GTMature: How Rockstar grew up with this generation

Wednesday, 14 December 2011 09:37 GMT By Johnny Cullen

Rockstar’s maturation this generation has dumped parachutes and defined the modern console market, pushing the company from Mail-bait and Jack Thompson’s favoured target to a creative giant focused on seriousness and emotion. Johnny Cullen explains.

Rockstar Games

Founded in 1998 by Dan and Sam Houser, Terry Donovan, Jamie King and Gary Foreman.

Flagship studio is Rockstar North in Edinburgh, but its HQ is New York-based.

Has released 12 titles this gen, the majority coming from North and San Diego studios.

Currently slating Max Payne 3 for March, with Grand Theft Auto V and Agent on TBA timelines.

Let’s be honest, here: for many of you, your first experience of Grand Theft Auto was an underage one. It was for me.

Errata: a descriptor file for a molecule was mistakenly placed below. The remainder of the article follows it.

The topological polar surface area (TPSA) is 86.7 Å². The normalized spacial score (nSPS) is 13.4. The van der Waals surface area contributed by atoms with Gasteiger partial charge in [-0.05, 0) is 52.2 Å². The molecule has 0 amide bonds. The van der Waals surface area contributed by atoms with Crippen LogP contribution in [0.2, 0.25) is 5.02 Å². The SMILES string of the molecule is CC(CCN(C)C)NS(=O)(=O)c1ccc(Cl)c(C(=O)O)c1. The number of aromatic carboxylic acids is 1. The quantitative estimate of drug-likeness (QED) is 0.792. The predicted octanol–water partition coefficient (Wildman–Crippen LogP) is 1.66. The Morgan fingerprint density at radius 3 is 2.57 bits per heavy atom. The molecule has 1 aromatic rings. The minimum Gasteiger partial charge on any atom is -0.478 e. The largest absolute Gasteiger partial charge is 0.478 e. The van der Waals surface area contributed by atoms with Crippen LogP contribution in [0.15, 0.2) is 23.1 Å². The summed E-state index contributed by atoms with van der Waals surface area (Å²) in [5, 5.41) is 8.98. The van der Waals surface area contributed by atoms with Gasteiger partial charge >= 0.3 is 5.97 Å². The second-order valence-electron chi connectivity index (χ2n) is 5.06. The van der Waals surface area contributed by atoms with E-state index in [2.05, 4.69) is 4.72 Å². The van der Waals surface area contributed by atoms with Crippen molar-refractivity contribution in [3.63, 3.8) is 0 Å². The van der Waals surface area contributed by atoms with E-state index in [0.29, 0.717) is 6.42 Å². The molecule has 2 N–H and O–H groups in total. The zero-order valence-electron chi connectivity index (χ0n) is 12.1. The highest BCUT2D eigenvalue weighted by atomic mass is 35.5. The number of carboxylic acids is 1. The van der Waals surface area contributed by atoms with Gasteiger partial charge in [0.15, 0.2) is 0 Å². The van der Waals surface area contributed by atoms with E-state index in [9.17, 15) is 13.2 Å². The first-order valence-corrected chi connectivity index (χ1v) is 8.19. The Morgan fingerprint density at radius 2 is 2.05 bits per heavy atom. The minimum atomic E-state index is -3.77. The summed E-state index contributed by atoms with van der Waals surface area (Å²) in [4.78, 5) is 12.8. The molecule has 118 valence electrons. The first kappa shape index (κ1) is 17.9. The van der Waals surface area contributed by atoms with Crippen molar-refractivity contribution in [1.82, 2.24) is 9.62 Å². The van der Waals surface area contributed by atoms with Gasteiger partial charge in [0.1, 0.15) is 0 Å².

GTA III was my first experience at 11 years old. And it was amazing, roaming about this big city doing whatever the hell I wanted. Driving tanks, flying Dodos, killing people at will. That was what defined GTA, for better or worse. That’s why it became the poster child for violent games at the Daily Mail.

But it wasn’t just GTA that showed Rockstar’s edgy side. State of Emergency was incredibly violent, and Manhunt was a perfect example of gaming torture pornography. The title of Bully (or Canis Canem Edit, as it was known here in the UK) speaks for itself.